Leader: ‘We hope bodycams will be supported by everyone’

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EQUIPPING shopkeepers with body cams to combat against race hate crime seems like an extreme measure.

But if that is what it takes to stamp out the unacceptable abuse that some are forced to endure, then we fully support the police initiative.

We have to put it in perspective, and the police have had some success in reducing the number of race hate crimes in the city at a time of nationwide tensions.

But one incident is still too many. For anyone to be unable to work without being in constant fear of who might come through the door next is an embarrassment for Edinburgh.

These cameras are a reasonably cheap deterrent and, if they work, may well lead to an increase in convictions and a decrease in 
incidents.

They will give staff who may have suffered a harrowing ordeal an extra layer of reassurance and protection. And they will provide vital evidence to take cases to court which may in the past have been dropped due to lack of evidence.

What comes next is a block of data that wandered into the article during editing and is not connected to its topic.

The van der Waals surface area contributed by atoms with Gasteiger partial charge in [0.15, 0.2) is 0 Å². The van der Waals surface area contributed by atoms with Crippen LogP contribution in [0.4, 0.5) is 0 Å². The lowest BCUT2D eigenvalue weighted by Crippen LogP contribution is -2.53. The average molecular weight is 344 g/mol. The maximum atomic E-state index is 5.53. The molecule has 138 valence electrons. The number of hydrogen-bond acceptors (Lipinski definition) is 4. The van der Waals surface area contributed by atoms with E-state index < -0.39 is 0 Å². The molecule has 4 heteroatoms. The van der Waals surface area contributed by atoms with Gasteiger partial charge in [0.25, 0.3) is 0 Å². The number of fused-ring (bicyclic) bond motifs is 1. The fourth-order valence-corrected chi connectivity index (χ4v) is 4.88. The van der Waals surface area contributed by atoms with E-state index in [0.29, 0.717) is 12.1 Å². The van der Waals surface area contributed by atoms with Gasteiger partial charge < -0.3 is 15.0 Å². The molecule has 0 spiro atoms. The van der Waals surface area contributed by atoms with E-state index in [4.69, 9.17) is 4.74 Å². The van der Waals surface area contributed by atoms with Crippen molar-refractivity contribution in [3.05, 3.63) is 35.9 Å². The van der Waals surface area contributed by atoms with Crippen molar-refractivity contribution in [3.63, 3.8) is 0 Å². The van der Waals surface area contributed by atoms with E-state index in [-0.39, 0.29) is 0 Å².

At the same time, their use – and ultimate value – will clearly have to be carefully monitored.

Such measures will inevitably raise creeping Big Brother concerns among some in a city which already has more CCTV cameras than many other parts of the UK.

These concerns have to be carefully balanced with the right of shop staff to a workplace free from intimidation and abuse.

If new technology can be shown to be effective in tackling a depressing age-old issue then we hope it will be supported by everyone.

We will certainly be watching the progress of the initiative and reviewing the results with interest.

Hopefully, that will not mean footage of hard-working shopkeepers being abused for no other reason than the colour of their skin.

The best result for these cameras after all would be if they never had to be switched on.